Once she was through with her hysterical stage, wait for it, she then inquired about how fast I could get her bike up and running, and when I could pay for the car she hit, so that she could feel better about riding again.
Our conversation went like this:
Me: “How much money do you have?”
Me: “Not even Christmas money?”
Her: “No, I wanted to buy more hoodies and vans.”
Me: “Great, you haven’t learned anything.”
Does money grow on trees?
After much discussion around the cost of the bike, her safety, and the fact that money doesn’t grow on trees, I had to go speak to the owner of the car she hit, which happened to be a brand new 2021 BMW, that he had leased for his wife.
He was grateful that we owned up to it, and he would provide me with quotes to fix the damage. He was gracious in speaking with my daughter, and she of course said thank you, and “my dad will be happy to cover it.”
Yeah, you heard me, I would be “happy” to pay. As much as I wanted to talk about cash, credit, debt, and what I could do with that extra money, I waited until I had the final quote in my hands.
The final quote arrived: $1,500. My daughter’s response? “That’s good, I thought it would be more than that.”
I then walked her outside and asked her to tell me which tree she would like me to pick the $1,500 hundred from, and if she didn’t one, how would she like to pay for it.
My youngest currently receives $15 a week for allowance, and if her chores are completed. And if I am being honest, she should receive it at most, five times a year, but I am softy, and she gets paid each week.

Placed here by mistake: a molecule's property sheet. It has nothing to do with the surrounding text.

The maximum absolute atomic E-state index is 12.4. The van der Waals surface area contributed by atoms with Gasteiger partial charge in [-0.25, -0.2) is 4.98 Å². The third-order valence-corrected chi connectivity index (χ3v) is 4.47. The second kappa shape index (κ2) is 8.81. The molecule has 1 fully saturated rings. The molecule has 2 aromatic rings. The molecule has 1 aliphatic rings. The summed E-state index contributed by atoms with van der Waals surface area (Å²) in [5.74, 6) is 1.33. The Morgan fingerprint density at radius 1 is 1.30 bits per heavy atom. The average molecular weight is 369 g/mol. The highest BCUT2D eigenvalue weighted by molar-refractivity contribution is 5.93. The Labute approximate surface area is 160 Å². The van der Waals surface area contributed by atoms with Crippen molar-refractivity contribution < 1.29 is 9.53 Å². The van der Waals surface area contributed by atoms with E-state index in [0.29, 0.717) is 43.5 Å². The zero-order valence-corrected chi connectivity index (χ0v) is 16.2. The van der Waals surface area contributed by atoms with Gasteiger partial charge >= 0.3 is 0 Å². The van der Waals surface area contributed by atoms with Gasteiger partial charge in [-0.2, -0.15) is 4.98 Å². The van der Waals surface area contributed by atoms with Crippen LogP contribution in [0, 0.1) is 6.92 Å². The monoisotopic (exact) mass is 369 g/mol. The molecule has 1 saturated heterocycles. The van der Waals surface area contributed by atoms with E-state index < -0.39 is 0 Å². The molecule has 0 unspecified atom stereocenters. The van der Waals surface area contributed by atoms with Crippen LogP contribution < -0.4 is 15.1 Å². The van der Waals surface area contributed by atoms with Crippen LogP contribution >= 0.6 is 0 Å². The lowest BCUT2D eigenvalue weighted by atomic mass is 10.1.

Now at $15 a week, per year, it would take her two years to pay it off. So, I made an offer to lend her the fifteen hundred at 3%, which would be my minimal cost if I took the funds from a savings account, never-mind losing 25% in the market on that money in the current market.
I thought it was more than fair, and besides, she never found any money outside on any of the trees. She didn’t agree with any of my logic and said she would figure it out.
Fast forward a few weeks. Of-course I paid the gentlemen for the damage she caused, and I would never make her pay. It was an accident, and she was healthy. That’s all I cared about. Money can be replaced, but she cannot.
But she needed to learn the importance of not having money when you need it, not having to borrow and paying interest, going into debt, and that my money is not her money. I am confident she didn’t learn much, but at least she is thinking about it, and she now knows the new cost of her bike is $2,500, versus the original $999 price.
An expensive money-lesson for kids
But a lesson none-the-less. I will continue to teach my children about money because it’s important and foundational to growing up. It might take her a little longer, but she will always be worth it, and in the end, everything worked out — almost.
I would be remised if I didn’t tell you how the story ends. Two weeks after paying for the damage and repairing her bike (I managed to fix it, and the cost was a few hours of my time), I caught her riding her bike with 2 passengers and no helmet.
I told her to immediately ride home, park the bike and hand me the keys. She had violated the most important rule on the road, and she knew the penalty. I’m happy to say my wife is the proud new owner of an e-bike, and that my youngest is protected from doing any damage to herself because she was too cool to wear a helmet.